Bottled beer: Pouring

The “Bottled beer” series explores how to prepare a bottled beer for service and – all importantly – how to pour it! New to the series? Start here.

Now that we’ve prepared our bottle for service and have a “beer clean” glass at the ready… it’s time to fill it up!

When it comes to pouring bottled beer – as we mentioned when preparing our bottle for service – we need to take a slightly different approach when pouring a bottle-conditioned or unfiltered beer in order to ensure we leave any yeast sediment behind in the bottle.

With a filtered beer though, we can pour out the entire bottle. So let’s start there.

Pouring filtered beer

In this case, there’s no yeast or other sediment in the bottle (as it’s been filtered out), so the entire contents of the bottle can be poured into the glass.

  1. Hold your beer clean glass at a 45-degree angle about 2-3 cm (1 inch) below the bottle
  2. Pour down the side of the glass, until the glass is half full
  3. While pouring, gently tilt the glass upright and pour down the middle to create approximately 2.5 cm (1 inch) of foam head on the beer as the pour finishes

Do remember though that some styles – like German weissbier and most Belgian ales – should have 5-8 cm (2-3 inches) of head. But many of these styles are bottle-conditioned, so let’s talk about how to pour them next.

Pouring unfiltered beer

When pouring an unfiltered beer, the yeast or sediment is typically retained in the bottle (unless the style, like German or Belgian wheat beer, is traditionally served with it), so do your best to not disturb the sediment during the pour.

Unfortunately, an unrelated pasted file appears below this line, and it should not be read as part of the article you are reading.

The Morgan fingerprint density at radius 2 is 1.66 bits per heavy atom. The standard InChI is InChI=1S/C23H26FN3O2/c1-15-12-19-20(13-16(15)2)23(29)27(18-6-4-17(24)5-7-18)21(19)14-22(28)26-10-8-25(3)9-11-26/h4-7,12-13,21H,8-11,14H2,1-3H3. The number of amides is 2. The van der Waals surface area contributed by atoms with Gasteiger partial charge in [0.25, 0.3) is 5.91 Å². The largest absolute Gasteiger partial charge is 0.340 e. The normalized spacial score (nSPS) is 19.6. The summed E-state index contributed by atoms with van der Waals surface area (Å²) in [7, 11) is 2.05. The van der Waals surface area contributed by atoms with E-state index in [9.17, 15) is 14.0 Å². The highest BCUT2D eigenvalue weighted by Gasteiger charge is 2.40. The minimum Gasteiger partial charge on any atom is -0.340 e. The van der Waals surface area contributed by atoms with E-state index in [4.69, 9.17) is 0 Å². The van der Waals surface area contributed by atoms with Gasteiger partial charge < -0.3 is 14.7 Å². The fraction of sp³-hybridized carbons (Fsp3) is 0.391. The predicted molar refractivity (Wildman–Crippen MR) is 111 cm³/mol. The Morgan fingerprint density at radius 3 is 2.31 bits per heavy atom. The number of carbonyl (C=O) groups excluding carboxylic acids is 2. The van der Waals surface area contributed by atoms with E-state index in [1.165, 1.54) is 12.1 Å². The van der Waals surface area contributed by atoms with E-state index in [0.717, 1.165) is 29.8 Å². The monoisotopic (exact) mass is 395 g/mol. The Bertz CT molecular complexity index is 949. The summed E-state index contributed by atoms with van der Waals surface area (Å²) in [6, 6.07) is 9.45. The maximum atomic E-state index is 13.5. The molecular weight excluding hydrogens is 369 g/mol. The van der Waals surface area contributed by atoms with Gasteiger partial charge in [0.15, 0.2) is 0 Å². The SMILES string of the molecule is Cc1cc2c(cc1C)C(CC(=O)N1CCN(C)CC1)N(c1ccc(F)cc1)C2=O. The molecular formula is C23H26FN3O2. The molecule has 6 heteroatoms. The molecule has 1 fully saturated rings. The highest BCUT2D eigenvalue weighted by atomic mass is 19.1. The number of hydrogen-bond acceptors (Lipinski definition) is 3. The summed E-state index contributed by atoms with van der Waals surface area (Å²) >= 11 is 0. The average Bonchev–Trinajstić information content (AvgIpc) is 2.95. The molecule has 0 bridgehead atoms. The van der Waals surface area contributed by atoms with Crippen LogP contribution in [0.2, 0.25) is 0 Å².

The pour starts out the same, but we’ve got one additional step here:

  1. Hold your beer clean glass at a 45-degree angle about 2-3 cm (1 inch) below the bottle
  2. Pour down the side of the glass, until the glass is half full
  3. While pouring, gently tilt the glass upright and pour down the middle to create an appropriate amount of foam for the style being served
  4. While finishing the pour, watch the neck of the bottle and be prepared to stop pouring when the yeast moves toward the top of the bottle

To include the sediment (if it’s a style that’s typically served with the yeast or if it’s your/ your customer’s preference), simply swirl the remaining liquid in the bottle or roll the nearly-empty bottle on the table to rouse the yeast, then pour it into your glass and enjoy.

(Or if you want to give the proper German weissbier pour a go, you can invert the bottle prior to pouring to help distribute the yeast sediment throughout the beer.)

What about cans?

These same techniques are used for pouring from cans, too.

Of course, with an unfiltered or can-conditioned beer, it’s not possible to see inside the can and watch the movement of the yeast as the can empties. So if you’d rather serve your beer without the sediment, be prepared to leave some liquid – and the sediment – in the can.

Wondering how serving kegged beer differs from serving bottles and cans? Get started on the “Kegged beer” series here.


Discovering Beer is not affiliated with or endorsed by the Cicerone® Certification Program.


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natalya@beerwithnat.com
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